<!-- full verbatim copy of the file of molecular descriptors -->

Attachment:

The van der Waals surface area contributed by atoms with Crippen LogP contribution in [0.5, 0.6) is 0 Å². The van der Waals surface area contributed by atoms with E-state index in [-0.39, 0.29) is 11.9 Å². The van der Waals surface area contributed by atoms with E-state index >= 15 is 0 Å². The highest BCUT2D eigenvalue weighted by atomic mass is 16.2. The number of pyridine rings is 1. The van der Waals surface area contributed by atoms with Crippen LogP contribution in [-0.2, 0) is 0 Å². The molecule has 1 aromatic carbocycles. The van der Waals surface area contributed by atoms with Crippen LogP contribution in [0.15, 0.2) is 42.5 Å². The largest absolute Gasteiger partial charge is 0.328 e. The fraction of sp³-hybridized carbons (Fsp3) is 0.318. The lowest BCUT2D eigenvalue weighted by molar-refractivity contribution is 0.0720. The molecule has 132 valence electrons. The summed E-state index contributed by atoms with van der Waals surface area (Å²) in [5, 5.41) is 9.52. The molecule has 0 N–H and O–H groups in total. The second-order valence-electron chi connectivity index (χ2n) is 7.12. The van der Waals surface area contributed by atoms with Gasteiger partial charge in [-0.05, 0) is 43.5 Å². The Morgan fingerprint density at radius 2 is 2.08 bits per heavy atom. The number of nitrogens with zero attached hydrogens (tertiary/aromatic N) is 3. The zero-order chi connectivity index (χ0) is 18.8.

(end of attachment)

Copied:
The van der Waals surface area contributed by atoms with Crippen LogP contribution in [0.5, 0.6) is 0 Å². The van der Waals surface area contributed by atoms with E-state index in [-0.39, 0.29) is 11.9 Å². The van der Waals surface area contributed by atoms with E-state index >= 15 is 0 Å². The highest BCUT2D eigenvalue weighted by atomic mass is 16.2. The number of pyridine rings is 1. The van der Waals surface area contributed by atoms with Crippen LogP contribution in [-0.2, 0) is 0 Å². The molecule has 1 aromatic carbocycles. The van der Waals surface area contributed by atoms with Crippen LogP contribution in [0.15, 0.2) is 42.5 Å². The largest absolute Gasteiger partial charge is 0.328 e. The fraction of sp³-hybridized carbons (Fsp3) is 0.318. The lowest BCUT2D eigenvalue weighted by molar-refractivity contribution is 0.0720. The molecule has 132 valence electrons. The summed E-state index contributed by atoms with van der Waals surface area (Å²) in [5, 5.41) is 9.52. The molecule has 0 N–H and O–H groups in total. The second-order valence-electron chi connectivity index (χ2n) is 7.12. The van der Waals surface area contributed by atoms with Gasteiger partial charge in [-0.05, 0) is 43.5 Å². The Morgan fingerprint density at radius 2 is 2.08 bits per heavy atom. The number of nitrogens with zero attached hydrogens (tertiary/aromatic N) is 3. The zero-order chi connectivity index (χ0) is 18.8.